But what can we do? We can all change our behaviors, young and old, to address the stigma associated with mental illness in academia. This includes changing the public messages of the “face of mental illness” as incompetent or violent people who are a distant “them” to more precise images of kindness, competence and “us”. I try to talk about this as an instructor and mentor by sharing stories from academics with mental illness to humanize and normalize their lived stories (like Elyn Saks) or by sharing scientific data documenting the common occurrence of mental disorders. among academics, to help standardize it.
2. Why does mental illness disproportionately impact marginalized groups?
Members of marginalized racial and ethnic minority groups have been hit hardest by the Covid-19 pandemic. Concerns have been expressed that the pandemic could worsen existing disparities in mental health and access to treatment, in addition to higher rates of illness and death from Covid-19 among blacks and Latinxes.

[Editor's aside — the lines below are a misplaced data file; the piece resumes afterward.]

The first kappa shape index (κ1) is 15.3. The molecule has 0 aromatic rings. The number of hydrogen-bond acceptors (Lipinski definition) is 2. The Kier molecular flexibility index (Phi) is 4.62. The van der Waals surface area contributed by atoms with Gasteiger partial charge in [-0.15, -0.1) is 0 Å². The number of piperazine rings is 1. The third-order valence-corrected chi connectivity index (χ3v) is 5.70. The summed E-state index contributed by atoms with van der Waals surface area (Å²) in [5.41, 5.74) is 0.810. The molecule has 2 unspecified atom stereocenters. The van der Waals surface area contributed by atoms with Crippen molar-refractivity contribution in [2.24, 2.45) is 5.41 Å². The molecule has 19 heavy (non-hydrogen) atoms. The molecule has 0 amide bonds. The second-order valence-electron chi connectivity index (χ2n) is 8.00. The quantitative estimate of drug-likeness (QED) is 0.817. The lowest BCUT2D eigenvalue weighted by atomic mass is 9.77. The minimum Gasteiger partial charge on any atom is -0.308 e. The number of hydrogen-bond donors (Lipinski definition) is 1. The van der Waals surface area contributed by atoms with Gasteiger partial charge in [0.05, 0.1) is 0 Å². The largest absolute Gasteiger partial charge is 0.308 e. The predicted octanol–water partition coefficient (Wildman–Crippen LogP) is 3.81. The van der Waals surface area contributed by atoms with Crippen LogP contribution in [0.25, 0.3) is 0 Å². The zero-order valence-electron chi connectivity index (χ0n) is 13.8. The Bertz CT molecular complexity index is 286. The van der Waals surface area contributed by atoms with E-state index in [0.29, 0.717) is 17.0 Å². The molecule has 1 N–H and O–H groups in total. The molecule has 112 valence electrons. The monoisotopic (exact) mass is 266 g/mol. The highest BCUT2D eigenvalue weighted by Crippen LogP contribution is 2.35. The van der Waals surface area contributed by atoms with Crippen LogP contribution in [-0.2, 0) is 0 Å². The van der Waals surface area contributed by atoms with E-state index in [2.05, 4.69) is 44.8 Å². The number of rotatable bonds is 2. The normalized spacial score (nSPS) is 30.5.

The factors contributing to a higher risk of mental illness among underrepresented groups are manifold and span deep-rooted economic and social structures within academia and beyond. Academia must understand these issues and discuss them openly. This includes difficult conversations about entrenched inequalities in higher education that discriminate against students and faculty of color and / or from disadvantaged socio-economic backgrounds.